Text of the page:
Culture Is King

I would imagine that you, like me, spend a good portion of your time meeting with customers, partners and vendors. I have spent much of the summer traveling the country, […]

I would imagine that you, like me, spend a good portion of your time meeting with customers, partners and vendors. I have spent much of the summer traveling the country, and even parts of Canada. Everywhere I have gone, I was thrilled to take part in real-world conversations with chief learning officers and those who support the CLO’s efforts.

As you might imagine, the topics of discussion are defined largely by the immediate needs of those at the table. That’s great, of course, providing an instant reality check on the issues and ideas learning executives are faced with. I’ve taken part in talks on learning technologies and on learning locations, on problems and on solutions, on talent management and on talented managers.

After all these conversations, after all those cups of coffee, a common link is coming to the surface. Here’s a revelation of sorts for you, a nugget of gold I’ve picked up on my travels: It’s not all about learning.

That’s right. Learning, I’m learning, is secondary to the corporation. It’s absolutely mandatory, make no mistake, but learning is a state of transference—the means, not the end. More and more conversations are coming down to the CLO’s role in creating cultures where learning, with all its empowering side effects, flourishes.

Naturally, that’s no small challenge; in fact it’s a conflict with many fronts. In a growing global marketplace, the CLO must juggle a variety of cultural issues for a multicultural workforce —not to mention the customer base, partners and suppliers. But that’s culture at its most basic definition.

The more difficult, long-term challenge is creating the internal culture for education, where learning and development aren’t add-ons or just-in-time solutions, but an expected, lifelong bonus. Chief learning officers, perhaps unique of all corporate executives and managers, offer the entitlement you want the workforce to demand.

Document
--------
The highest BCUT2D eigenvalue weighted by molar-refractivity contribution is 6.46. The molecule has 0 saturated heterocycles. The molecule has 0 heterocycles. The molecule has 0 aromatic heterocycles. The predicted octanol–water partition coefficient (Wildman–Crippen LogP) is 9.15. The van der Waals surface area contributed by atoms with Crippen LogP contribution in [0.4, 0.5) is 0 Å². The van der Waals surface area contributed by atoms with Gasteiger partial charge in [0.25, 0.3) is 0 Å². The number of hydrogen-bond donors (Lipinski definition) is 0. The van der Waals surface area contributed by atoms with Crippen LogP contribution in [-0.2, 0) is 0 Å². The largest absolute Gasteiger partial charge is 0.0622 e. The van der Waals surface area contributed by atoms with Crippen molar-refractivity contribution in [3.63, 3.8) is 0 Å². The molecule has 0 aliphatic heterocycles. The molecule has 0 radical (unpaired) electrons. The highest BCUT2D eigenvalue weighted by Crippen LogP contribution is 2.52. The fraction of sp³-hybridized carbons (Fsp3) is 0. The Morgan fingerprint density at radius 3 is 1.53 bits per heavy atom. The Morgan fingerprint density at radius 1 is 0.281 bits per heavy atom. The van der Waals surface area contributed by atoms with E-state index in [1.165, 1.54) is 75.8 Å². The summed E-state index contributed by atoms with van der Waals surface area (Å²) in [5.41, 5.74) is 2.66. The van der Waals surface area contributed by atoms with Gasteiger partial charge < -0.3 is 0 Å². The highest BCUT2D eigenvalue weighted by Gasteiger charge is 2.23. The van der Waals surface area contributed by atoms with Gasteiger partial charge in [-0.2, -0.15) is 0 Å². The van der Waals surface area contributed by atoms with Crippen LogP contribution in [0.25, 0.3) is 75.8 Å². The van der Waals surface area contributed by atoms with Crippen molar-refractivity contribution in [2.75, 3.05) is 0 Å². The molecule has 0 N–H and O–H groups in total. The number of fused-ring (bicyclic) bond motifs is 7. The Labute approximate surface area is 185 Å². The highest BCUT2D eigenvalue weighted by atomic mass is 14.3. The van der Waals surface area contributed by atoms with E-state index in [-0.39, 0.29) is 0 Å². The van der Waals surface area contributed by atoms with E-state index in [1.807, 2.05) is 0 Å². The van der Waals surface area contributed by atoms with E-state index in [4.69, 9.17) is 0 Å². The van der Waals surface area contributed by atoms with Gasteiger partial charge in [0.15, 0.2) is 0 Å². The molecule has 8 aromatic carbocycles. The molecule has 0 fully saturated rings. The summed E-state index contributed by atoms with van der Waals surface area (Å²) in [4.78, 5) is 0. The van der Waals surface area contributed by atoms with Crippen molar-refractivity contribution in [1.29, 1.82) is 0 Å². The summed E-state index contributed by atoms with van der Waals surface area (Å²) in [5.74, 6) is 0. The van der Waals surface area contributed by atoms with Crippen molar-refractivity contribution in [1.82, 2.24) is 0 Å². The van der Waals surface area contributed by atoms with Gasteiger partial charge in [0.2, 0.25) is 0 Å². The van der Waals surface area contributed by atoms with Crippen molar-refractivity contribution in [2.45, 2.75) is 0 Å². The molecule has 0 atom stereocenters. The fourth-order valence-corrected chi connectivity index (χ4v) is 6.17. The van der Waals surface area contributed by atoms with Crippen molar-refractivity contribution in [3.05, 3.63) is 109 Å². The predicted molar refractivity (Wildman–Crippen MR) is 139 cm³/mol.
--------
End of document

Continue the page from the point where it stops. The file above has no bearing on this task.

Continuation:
In those conversations around the country and around the globe, I’ve heard your peers extol the benefits of that culture. Your HR partners feel it too: Companies with an ingrained learning culture are better able to attract the best and the brightest, and your efforts support retention of these productive learners. That alone adds millions in value, even if it’s not part of your ROI equation.

Of course, creating a culture isn’t as easy as rolling out learning opportunities. It takes time for attitudes to adjust and for the seeds of knowledge-seeking to grow. It takes internal and external marketing for the cultural roots to take hold. And it takes your careful nourishment, both of the efforts you lead and your own development.

As chief learning officers, you’re in the business of impacting lives for the better. As learning executives, you’re at the center of the spinning wheel, the axis of creation. Whether your company makes widgets or engineers solutions, learning is the lubricant for the engines of business. With proper involvement at all levels, everyone benefits, from the entry-level employee to the small shareholder.

We’re back to those conversations again, but this time I’m hoping that you do the talking. If you’re not already actively involved in the widening network of learning executives, it’s time you were. Interacting with your peers gives you fresh ideas, new perspectives and community support. In other words, you gain all of the benefits of multicultural perspectives.

This is an exciting industry, and the benefits and rewards continue to grow for everyone involved and affected. But it’s important that we continue the momentum and build on our successes.

I look forward to our next conversation. We’ve got a lot to talk about.

Norm Kamikow

Editor in Chief

October 2005 Table of Contents